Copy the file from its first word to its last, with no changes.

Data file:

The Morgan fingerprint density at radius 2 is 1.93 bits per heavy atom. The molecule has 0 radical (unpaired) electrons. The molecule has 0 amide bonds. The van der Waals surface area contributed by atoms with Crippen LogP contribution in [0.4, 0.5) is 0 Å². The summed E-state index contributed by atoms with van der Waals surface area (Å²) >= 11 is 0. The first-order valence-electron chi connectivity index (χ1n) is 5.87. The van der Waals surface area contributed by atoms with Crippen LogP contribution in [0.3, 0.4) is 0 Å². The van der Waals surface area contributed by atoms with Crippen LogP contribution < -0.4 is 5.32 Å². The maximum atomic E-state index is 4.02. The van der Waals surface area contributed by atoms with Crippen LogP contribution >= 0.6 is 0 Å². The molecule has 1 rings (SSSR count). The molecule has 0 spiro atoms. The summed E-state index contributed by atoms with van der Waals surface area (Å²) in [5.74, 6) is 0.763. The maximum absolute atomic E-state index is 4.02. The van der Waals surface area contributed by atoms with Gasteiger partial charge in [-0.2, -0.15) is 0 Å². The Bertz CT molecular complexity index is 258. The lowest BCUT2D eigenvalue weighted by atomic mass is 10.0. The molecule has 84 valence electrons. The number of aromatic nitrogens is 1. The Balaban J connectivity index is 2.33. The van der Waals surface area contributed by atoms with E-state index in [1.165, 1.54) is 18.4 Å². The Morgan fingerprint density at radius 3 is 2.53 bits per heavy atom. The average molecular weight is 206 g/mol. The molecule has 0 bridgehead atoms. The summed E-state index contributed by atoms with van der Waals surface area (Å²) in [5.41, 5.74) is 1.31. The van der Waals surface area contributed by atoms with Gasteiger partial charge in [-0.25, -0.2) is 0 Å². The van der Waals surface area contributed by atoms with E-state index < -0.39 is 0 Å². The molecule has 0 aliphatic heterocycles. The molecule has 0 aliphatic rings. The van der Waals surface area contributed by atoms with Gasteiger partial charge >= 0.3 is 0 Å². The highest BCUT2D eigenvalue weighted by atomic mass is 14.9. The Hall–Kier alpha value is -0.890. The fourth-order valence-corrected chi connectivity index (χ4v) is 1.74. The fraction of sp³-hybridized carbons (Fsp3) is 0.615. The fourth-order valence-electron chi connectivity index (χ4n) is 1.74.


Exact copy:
The Morgan fingerprint density at radius 2 is 1.93 bits per heavy atom. The molecule has 0 radical (unpaired) electrons. The molecule has 0 amide bonds. The van der Waals surface area contributed by atoms with Crippen LogP contribution in [0.4, 0.5) is 0 Å². The summed E-state index contributed by atoms with van der Waals surface area (Å²) >= 11 is 0. The first-order valence-electron chi connectivity index (χ1n) is 5.87. The van der Waals surface area contributed by atoms with Crippen LogP contribution in [0.3, 0.4) is 0 Å². The van der Waals surface area contributed by atoms with Crippen LogP contribution < -0.4 is 5.32 Å². The maximum atomic E-state index is 4.02. The van der Waals surface area contributed by atoms with Crippen LogP contribution >= 0.6 is 0 Å². The molecule has 1 rings (SSSR count). The molecule has 0 spiro atoms. The summed E-state index contributed by atoms with van der Waals surface area (Å²) in [5.74, 6) is 0.763. The maximum absolute atomic E-state index is 4.02. The van der Waals surface area contributed by atoms with Gasteiger partial charge in [-0.2, -0.15) is 0 Å². The Bertz CT molecular complexity index is 258. The lowest BCUT2D eigenvalue weighted by atomic mass is 10.0. The molecule has 84 valence electrons. The number of aromatic nitrogens is 1. The Balaban J connectivity index is 2.33. The van der Waals surface area contributed by atoms with E-state index in [1.165, 1.54) is 18.4 Å². The Morgan fingerprint density at radius 3 is 2.53 bits per heavy atom. The average molecular weight is 206 g/mol. The molecule has 0 bridgehead atoms. The summed E-state index contributed by atoms with van der Waals surface area (Å²) in [5.41, 5.74) is 1.31. The van der Waals surface area contributed by atoms with Gasteiger partial charge in [-0.25, -0.2) is 0 Å². The van der Waals surface area contributed by atoms with E-state index < -0.39 is 0 Å². The molecule has 0 aliphatic heterocycles. The molecule has 0 aliphatic rings. The van der Waals surface area contributed by atoms with Gasteiger partial charge >= 0.3 is 0 Å². The highest BCUT2D eigenvalue weighted by atomic mass is 14.9. The Hall–Kier alpha value is -0.890. The fourth-order valence-corrected chi connectivity index (χ4v) is 1.74. The fraction of sp³-hybridized carbons (Fsp3) is 0.615. The fourth-order valence-electron chi connectivity index (χ4n) is 1.74.